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    I’m trying to figure out how I can go about creating a menu layout that is similar to the following concept: . I like how the logo seems to split the menu in half. I’m sure I could create this with a static webiste. However, I’m trying to figure out the best way to create this when dealing with a CMS that generates menu items like Joomla, WordPress, or Drupal? How do you specify that you want, say, the 3rd menu item specifically to have padding, or margin on one side?

    I used the inspector for the example site that I listed and noticed that the following was being used:
    #primary_nav li + li + li {margin-left: 255px;}

    I’ve also seen other methods performed. Does anyone have any other recommendations on how this could be achieved when taking a CMS into account? I’m also concerned about browser compatibility. Looking forward to suggestions. Thanks!


    For a CMS, unless you want to write code for it to output each li with its own class, using

    #primary_nav li + li + li {margin-left: 255px;}

    is the cleanest way.



    Chris Spooner who runs [Line25]( “”) has made a good article on something similar to what you’re after.

    [Take a look =)]( “”)


    Thanks guys! I will do a little more exploring with the suggestions you’ve made.


    This is how I did it with WordPress. I had to create two separate custom menu’s, “Main” and “Secondary”. In the middle I outputted my logo. This allows you to use margin-right for the left menu and margin-left for the right menu.

    <?php wp_nav_menu( array('menu' => 'Main', 'container' => '', 'items_wrap' => '<ul id="main">%3$s</ul>' )); ?>
    <h1 class="logo" alt="Christopher Burton"><?php bloginfo('name'); ?></h1>
    <?php wp_nav_menu( array('menu' => 'Secondary', 'container' => '', 'items_wrap' => '<ul id="secondary">%3$s</ul>' )); ?>

    However, I probably wouldn’t go about it in that way if I could help it. I changed my markup after switching CMS’s and it’s much easier to control adding classes to each list-item.

    <li class="home"><a href="#">Home</a><li>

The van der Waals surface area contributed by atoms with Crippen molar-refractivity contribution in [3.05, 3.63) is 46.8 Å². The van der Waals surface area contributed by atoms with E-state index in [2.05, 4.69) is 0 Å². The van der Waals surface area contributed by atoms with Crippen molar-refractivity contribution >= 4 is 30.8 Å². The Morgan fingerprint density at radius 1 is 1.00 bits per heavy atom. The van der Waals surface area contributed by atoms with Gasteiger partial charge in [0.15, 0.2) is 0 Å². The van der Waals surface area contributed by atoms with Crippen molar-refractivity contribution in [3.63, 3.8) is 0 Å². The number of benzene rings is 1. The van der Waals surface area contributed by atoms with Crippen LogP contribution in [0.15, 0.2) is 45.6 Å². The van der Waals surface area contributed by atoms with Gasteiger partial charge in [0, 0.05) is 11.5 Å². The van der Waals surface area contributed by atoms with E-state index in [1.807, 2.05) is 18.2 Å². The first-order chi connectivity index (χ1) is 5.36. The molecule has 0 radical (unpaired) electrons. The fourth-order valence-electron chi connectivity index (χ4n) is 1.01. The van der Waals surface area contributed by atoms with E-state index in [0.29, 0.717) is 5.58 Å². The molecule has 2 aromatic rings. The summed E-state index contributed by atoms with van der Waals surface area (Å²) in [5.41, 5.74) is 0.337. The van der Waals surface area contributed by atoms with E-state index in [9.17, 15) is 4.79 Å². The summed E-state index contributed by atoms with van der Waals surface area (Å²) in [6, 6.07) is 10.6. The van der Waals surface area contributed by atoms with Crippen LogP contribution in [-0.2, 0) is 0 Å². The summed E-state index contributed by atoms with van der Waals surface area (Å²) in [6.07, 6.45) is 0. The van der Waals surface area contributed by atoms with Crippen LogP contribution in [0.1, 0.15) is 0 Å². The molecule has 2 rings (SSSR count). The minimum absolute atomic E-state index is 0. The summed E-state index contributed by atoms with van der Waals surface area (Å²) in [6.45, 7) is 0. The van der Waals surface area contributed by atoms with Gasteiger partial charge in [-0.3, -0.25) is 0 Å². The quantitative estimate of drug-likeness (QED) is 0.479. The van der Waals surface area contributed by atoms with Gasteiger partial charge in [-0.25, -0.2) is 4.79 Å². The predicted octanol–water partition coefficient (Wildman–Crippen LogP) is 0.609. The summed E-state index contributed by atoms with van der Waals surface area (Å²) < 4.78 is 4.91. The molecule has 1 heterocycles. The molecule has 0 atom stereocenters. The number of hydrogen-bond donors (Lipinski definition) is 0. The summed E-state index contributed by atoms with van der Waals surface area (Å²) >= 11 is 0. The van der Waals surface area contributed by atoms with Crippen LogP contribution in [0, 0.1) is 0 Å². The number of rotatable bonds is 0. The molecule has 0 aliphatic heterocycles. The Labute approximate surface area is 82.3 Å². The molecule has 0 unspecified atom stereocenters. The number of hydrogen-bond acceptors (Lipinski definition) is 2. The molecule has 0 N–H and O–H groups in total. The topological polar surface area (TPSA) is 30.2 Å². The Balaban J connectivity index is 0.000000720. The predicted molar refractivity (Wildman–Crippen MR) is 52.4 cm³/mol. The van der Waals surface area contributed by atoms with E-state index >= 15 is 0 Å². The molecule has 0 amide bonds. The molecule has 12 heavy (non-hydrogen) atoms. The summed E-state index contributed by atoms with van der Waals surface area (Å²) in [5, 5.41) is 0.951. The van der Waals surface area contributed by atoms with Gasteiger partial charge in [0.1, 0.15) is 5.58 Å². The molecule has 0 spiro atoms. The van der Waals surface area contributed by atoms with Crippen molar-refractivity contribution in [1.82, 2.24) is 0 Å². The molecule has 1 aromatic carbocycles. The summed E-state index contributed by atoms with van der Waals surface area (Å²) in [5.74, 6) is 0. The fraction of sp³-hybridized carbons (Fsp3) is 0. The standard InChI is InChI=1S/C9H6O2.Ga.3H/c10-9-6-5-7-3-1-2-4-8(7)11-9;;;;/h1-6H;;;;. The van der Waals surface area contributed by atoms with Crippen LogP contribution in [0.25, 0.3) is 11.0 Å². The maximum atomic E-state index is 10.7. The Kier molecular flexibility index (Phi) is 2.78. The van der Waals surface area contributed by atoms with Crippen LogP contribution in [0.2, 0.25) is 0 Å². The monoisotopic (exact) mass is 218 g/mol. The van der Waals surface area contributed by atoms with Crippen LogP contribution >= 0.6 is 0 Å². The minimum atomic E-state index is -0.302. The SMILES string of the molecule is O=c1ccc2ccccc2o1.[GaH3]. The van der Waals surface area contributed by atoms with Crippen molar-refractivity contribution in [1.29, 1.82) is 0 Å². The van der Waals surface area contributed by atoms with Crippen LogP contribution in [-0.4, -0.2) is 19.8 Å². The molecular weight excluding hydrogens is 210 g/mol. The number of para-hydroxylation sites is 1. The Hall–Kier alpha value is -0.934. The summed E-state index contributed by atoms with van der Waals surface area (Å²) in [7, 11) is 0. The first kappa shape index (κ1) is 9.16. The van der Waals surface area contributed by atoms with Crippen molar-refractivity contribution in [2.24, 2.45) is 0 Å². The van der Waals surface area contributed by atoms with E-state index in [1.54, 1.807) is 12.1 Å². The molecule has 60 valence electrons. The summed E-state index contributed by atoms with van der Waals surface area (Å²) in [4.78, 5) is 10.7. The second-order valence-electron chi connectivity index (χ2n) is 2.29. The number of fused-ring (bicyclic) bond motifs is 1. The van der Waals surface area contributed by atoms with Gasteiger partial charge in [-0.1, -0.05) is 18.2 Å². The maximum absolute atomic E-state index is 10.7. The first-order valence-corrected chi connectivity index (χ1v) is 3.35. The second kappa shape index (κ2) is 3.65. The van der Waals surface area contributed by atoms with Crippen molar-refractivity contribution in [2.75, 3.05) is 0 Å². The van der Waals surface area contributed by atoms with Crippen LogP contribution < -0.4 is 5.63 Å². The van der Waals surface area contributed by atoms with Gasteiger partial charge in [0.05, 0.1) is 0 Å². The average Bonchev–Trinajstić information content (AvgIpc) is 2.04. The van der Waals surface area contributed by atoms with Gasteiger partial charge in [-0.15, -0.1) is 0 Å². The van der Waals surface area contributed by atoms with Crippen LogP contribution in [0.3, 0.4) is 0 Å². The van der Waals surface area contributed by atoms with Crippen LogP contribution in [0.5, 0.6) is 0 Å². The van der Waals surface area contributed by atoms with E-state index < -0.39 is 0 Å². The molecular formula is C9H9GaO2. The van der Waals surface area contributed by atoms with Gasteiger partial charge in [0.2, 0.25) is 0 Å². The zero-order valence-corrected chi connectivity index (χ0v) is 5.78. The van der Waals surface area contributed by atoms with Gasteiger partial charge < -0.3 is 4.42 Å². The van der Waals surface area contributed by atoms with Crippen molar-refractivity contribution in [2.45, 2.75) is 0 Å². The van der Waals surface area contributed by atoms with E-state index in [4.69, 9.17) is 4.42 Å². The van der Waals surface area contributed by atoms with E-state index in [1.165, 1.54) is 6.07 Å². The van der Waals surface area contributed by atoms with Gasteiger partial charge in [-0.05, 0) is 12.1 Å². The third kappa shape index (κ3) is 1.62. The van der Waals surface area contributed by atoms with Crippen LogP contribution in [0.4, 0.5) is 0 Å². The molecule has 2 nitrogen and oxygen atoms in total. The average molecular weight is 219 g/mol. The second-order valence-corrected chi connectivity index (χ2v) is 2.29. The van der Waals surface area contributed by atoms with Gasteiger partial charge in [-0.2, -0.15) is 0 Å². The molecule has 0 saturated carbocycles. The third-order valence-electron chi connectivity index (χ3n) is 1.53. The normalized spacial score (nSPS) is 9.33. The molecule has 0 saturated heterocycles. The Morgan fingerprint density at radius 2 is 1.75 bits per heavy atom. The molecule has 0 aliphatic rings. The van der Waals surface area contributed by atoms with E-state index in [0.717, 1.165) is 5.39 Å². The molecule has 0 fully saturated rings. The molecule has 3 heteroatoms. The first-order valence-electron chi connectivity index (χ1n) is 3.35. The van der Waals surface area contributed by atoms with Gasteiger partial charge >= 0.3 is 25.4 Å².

<li class="about"><a href="#">About</a><li>
    <li><h1><a class="logo"> href="#">Home</a></h1><li>
    <li class="news"><a href="#">News</a><li>
    <li class="projects"><a href="#">Projects</a><li>



    Nice! Yeah, I read about the nth-child selector option, but read something not too long ago that explained how it wasn’t that widely supported yet. So, I’m thing to figure out what the best option would be. I’d like to just have one menu that selects the 3rd or 4th menu item and tells it to add margin. That seems like it would be the most light-weight option.


    Ah never mind, that article appears to have a jquery fallback for IE, hah.


    What’s happening when you hover over articles and store @chrisburton?

    Looks very nice, though!


    @Watson90 Forgot to change the hover positions. Fixed.


    @nickwinters You could just use margin-right for all the list-items and then apply `li:last-child { margin-right: 0;}`. If there’s no reason for you to support IE8 or below, I wouldn’t worry about it. However, putting classes on each list-item solves the issue by just calling the last class and setting a 0 margin as shown in my example.


    Thanks for the feedback @chrisburton! Sadly, I kind of have to worry about IE8 still. The type of traffic my sites get in the IE department seems to be 40-60% IE8. I think it has something to do with the audience demographic in my area. Age group of the users? I dunno, it’s strange when looking at analytics.


    @nickwinters Then, I would go with the second example that I provided with applying classes to the list-items.


    I found this query since I wanted to do the same thing. Forefathers Group ( does it very nicely and I studied their CSS and HTML to figure it out. Basically, (and bear with me ’cause I’m no designer) they use a simple background image centered with [margin: 0 auto] and z-index’d at 10000, then the four menu items (ul>a>li) are split across the screen. The first 2 are floated left; the second are floated right. Then its margin fiddling to get them all to sit where you want. I have not tested it in anything but FF (Waterfox 18.0.1) but their site is solid so I’d guess it works. Testing will come later for me once other stuff is done.

    And it works well for responsive, too.

    Anyway, if I can figure this out by studying their method, I know you guys can. I write code thru extreme trial & error not any real knowledge. I borrow that from experts that I find here! I love the open/sharing web community. Thanks to everyone who, explicitly or not, helps me out!

    I hope this helps guide others. Since I figured it out for my site, I wanted to share my $0.02.


    >Then its margin fiddling to get them all to sit where you want.

    That’s what we want to avoid.



    Hi @chrisburton

    I am very interested in using your technique and was wondering if you could help me.

    I am quite new to wordpress and currently have a site set up where I need to repeat your method in the twentyfourteen theme.

    I can find my way around css but the php is a little beyond me.

    Where would this code need to go? would it need to replace what is there? Or is what you have theme specific?

    I would like to have 2 menu’s as you describe, with 4 links in each and an image in the middle.

    What would I need to edit, and would I need to create a copy of it in my child theme to avoid update issues?

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